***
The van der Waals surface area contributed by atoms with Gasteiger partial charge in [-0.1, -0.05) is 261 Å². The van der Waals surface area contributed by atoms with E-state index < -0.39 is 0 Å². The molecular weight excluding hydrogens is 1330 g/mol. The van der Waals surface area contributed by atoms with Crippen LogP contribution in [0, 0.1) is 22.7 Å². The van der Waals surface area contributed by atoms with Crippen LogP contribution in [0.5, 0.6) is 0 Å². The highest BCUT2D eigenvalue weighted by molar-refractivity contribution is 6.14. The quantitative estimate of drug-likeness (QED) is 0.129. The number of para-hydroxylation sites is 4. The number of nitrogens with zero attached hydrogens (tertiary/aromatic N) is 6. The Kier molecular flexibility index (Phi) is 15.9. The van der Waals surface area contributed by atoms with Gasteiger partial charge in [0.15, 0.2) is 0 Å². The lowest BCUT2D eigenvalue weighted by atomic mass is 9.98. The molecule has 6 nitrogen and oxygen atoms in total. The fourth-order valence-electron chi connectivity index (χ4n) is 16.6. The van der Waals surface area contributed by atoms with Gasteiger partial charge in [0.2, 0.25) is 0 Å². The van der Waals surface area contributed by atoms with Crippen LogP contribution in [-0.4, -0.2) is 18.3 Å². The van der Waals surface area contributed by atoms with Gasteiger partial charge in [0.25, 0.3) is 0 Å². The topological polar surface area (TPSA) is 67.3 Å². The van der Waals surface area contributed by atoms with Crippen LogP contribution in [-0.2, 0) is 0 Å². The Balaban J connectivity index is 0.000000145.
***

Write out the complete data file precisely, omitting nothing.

The van der Waals surface area contributed by atoms with Gasteiger partial charge in [-0.1, -0.05) is 261 Å². The van der Waals surface area contributed by atoms with E-state index < -0.39 is 0 Å². The molecular weight excluding hydrogens is 1330 g/mol. The van der Waals surface area contributed by atoms with Crippen LogP contribution in [0, 0.1) is 22.7 Å². The van der Waals surface area contributed by atoms with Crippen LogP contribution in [0.5, 0.6) is 0 Å². The highest BCUT2D eigenvalue weighted by molar-refractivity contribution is 6.14. The quantitative estimate of drug-likeness (QED) is 0.129. The number of para-hydroxylation sites is 4. The number of nitrogens with zero attached hydrogens (tertiary/aromatic N) is 6. The Kier molecular flexibility index (Phi) is 15.9. The van der Waals surface area contributed by atoms with Gasteiger partial charge in [0.15, 0.2) is 0 Å². The lowest BCUT2D eigenvalue weighted by atomic mass is 9.98. The molecule has 6 nitrogen and oxygen atoms in total. The fourth-order valence-electron chi connectivity index (χ4n) is 16.6. The van der Waals surface area contributed by atoms with Gasteiger partial charge in [0.2, 0.25) is 0 Å². The van der Waals surface area contributed by atoms with Crippen LogP contribution in [-0.4, -0.2) is 18.3 Å². The van der Waals surface area contributed by atoms with Gasteiger partial charge in [0.25, 0.3) is 0 Å². The topological polar surface area (TPSA) is 67.3 Å². The van der Waals surface area contributed by atoms with Crippen LogP contribution in [-0.2, 0) is 0 Å². The Balaban J connectivity index is 0.000000145.